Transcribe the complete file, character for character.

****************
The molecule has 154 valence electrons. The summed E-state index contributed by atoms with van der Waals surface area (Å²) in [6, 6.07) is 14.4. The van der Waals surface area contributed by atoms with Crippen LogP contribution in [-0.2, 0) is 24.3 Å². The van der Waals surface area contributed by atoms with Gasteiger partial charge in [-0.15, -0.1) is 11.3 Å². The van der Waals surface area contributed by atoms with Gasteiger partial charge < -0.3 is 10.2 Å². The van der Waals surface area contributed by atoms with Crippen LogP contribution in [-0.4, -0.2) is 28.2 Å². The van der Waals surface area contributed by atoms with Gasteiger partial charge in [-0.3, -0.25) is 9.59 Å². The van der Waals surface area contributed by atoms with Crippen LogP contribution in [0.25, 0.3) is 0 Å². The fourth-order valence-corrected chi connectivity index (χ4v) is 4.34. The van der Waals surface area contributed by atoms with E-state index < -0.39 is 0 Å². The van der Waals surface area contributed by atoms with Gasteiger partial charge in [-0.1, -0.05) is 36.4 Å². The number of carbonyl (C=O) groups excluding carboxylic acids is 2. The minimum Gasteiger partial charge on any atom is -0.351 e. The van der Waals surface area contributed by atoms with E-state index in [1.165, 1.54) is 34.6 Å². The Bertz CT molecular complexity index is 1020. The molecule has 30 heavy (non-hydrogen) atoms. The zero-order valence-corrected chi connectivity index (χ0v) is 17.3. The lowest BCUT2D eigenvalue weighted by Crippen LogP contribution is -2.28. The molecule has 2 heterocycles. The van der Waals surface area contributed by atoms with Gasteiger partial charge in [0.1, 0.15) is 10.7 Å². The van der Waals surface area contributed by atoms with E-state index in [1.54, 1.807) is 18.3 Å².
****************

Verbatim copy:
The molecule has 154 valence electrons. The summed E-state index contributed by atoms with van der Waals surface area (Å²) in [6, 6.07) is 14.4. The van der Waals surface area contributed by atoms with Crippen LogP contribution in [-0.2, 0) is 24.3 Å². The van der Waals surface area contributed by atoms with Gasteiger partial charge in [-0.15, -0.1) is 11.3 Å². The van der Waals surface area contributed by atoms with Gasteiger partial charge < -0.3 is 10.2 Å². The van der Waals surface area contributed by atoms with Crippen LogP contribution in [-0.4, -0.2) is 28.2 Å². The van der Waals surface area contributed by atoms with Gasteiger partial charge in [-0.3, -0.25) is 9.59 Å². The van der Waals surface area contributed by atoms with Crippen LogP contribution in [0.25, 0.3) is 0 Å². The fourth-order valence-corrected chi connectivity index (χ4v) is 4.34. The van der Waals surface area contributed by atoms with E-state index < -0.39 is 0 Å². The van der Waals surface area contributed by atoms with Gasteiger partial charge in [-0.1, -0.05) is 36.4 Å². The number of carbonyl (C=O) groups excluding carboxylic acids is 2. The minimum Gasteiger partial charge on any atom is -0.351 e. The van der Waals surface area contributed by atoms with E-state index in [1.165, 1.54) is 34.6 Å². The Bertz CT molecular complexity index is 1020. The molecule has 30 heavy (non-hydrogen) atoms. The zero-order valence-corrected chi connectivity index (χ0v) is 17.3. The lowest BCUT2D eigenvalue weighted by Crippen LogP contribution is -2.28. The molecule has 2 heterocycles. The van der Waals surface area contributed by atoms with Gasteiger partial charge in [0.1, 0.15) is 10.7 Å². The van der Waals surface area contributed by atoms with E-state index in [1.54, 1.807) is 18.3 Å².